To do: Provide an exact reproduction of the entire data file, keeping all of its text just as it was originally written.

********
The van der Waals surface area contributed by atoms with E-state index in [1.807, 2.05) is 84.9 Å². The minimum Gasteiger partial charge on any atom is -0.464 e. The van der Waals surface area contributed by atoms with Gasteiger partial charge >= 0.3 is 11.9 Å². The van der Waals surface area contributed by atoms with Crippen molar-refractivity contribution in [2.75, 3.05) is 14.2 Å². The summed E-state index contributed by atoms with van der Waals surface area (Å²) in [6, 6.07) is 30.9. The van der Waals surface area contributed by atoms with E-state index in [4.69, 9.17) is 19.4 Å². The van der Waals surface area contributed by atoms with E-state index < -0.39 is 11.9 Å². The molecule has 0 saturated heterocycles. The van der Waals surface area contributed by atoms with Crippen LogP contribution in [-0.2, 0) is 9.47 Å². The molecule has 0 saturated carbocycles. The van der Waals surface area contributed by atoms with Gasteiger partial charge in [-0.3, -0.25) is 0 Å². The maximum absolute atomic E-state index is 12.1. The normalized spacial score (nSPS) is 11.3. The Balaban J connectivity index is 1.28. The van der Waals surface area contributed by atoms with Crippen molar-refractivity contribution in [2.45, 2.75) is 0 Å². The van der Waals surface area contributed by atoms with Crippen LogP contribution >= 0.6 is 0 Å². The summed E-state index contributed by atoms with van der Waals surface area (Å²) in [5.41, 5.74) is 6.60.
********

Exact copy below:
The van der Waals surface area contributed by atoms with E-state index in [1.807, 2.05) is 84.9 Å². The minimum Gasteiger partial charge on any atom is -0.464 e. The van der Waals surface area contributed by atoms with Gasteiger partial charge >= 0.3 is 11.9 Å². The van der Waals surface area contributed by atoms with Crippen molar-refractivity contribution in [2.75, 3.05) is 14.2 Å². The summed E-state index contributed by atoms with van der Waals surface area (Å²) in [6, 6.07) is 30.9. The van der Waals surface area contributed by atoms with E-state index in [4.69, 9.17) is 19.4 Å². The van der Waals surface area contributed by atoms with E-state index < -0.39 is 11.9 Å². The molecule has 0 saturated heterocycles. The van der Waals surface area contributed by atoms with Crippen LogP contribution in [-0.2, 0) is 9.47 Å². The molecule has 0 saturated carbocycles. The van der Waals surface area contributed by atoms with Gasteiger partial charge in [-0.3, -0.25) is 0 Å². The maximum absolute atomic E-state index is 12.1. The normalized spacial score (nSPS) is 11.3. The Balaban J connectivity index is 1.28. The van der Waals surface area contributed by atoms with Crippen molar-refractivity contribution in [2.45, 2.75) is 0 Å². The van der Waals surface area contributed by atoms with Crippen LogP contribution >= 0.6 is 0 Å². The summed E-state index contributed by atoms with van der Waals surface area (Å²) in [5.41, 5.74) is 6.60.